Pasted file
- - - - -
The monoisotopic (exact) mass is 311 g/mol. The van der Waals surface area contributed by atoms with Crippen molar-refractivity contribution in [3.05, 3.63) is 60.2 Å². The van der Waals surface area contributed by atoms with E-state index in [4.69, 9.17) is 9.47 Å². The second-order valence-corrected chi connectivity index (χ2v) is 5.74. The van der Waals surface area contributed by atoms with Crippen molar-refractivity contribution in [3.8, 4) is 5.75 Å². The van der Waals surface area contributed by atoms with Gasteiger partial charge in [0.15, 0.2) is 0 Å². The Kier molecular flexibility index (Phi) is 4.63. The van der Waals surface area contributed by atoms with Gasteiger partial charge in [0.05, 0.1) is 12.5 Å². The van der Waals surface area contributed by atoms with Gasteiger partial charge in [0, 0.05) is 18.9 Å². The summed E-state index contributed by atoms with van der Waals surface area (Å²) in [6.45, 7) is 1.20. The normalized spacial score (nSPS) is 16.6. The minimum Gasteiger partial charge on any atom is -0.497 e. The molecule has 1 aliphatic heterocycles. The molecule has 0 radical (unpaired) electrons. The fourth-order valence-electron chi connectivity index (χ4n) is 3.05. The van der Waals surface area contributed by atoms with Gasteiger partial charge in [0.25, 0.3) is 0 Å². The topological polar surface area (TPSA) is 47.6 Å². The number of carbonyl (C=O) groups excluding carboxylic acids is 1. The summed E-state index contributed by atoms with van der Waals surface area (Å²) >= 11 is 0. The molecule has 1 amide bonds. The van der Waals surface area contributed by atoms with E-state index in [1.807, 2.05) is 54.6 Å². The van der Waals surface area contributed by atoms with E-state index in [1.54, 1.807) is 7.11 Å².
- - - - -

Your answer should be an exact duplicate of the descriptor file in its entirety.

The monoisotopic (exact) mass is 311 g/mol. The van der Waals surface area contributed by atoms with Crippen molar-refractivity contribution in [3.05, 3.63) is 60.2 Å². The van der Waals surface area contributed by atoms with E-state index in [4.69, 9.17) is 9.47 Å². The second-order valence-corrected chi connectivity index (χ2v) is 5.74. The van der Waals surface area contributed by atoms with Crippen molar-refractivity contribution in [3.8, 4) is 5.75 Å². The van der Waals surface area contributed by atoms with Gasteiger partial charge in [0.15, 0.2) is 0 Å². The Kier molecular flexibility index (Phi) is 4.63. The van der Waals surface area contributed by atoms with Gasteiger partial charge in [0.05, 0.1) is 12.5 Å². The van der Waals surface area contributed by atoms with Gasteiger partial charge in [0, 0.05) is 18.9 Å². The summed E-state index contributed by atoms with van der Waals surface area (Å²) in [6.45, 7) is 1.20. The normalized spacial score (nSPS) is 16.6. The minimum Gasteiger partial charge on any atom is -0.497 e. The molecule has 1 aliphatic heterocycles. The molecule has 0 radical (unpaired) electrons. The fourth-order valence-electron chi connectivity index (χ4n) is 3.05. The van der Waals surface area contributed by atoms with Gasteiger partial charge in [0.25, 0.3) is 0 Å². The topological polar surface area (TPSA) is 47.6 Å². The number of carbonyl (C=O) groups excluding carboxylic acids is 1. The summed E-state index contributed by atoms with van der Waals surface area (Å²) >= 11 is 0. The molecule has 1 amide bonds. The van der Waals surface area contributed by atoms with E-state index in [1.807, 2.05) is 54.6 Å². The van der Waals surface area contributed by atoms with E-state index in [1.54, 1.807) is 7.11 Å².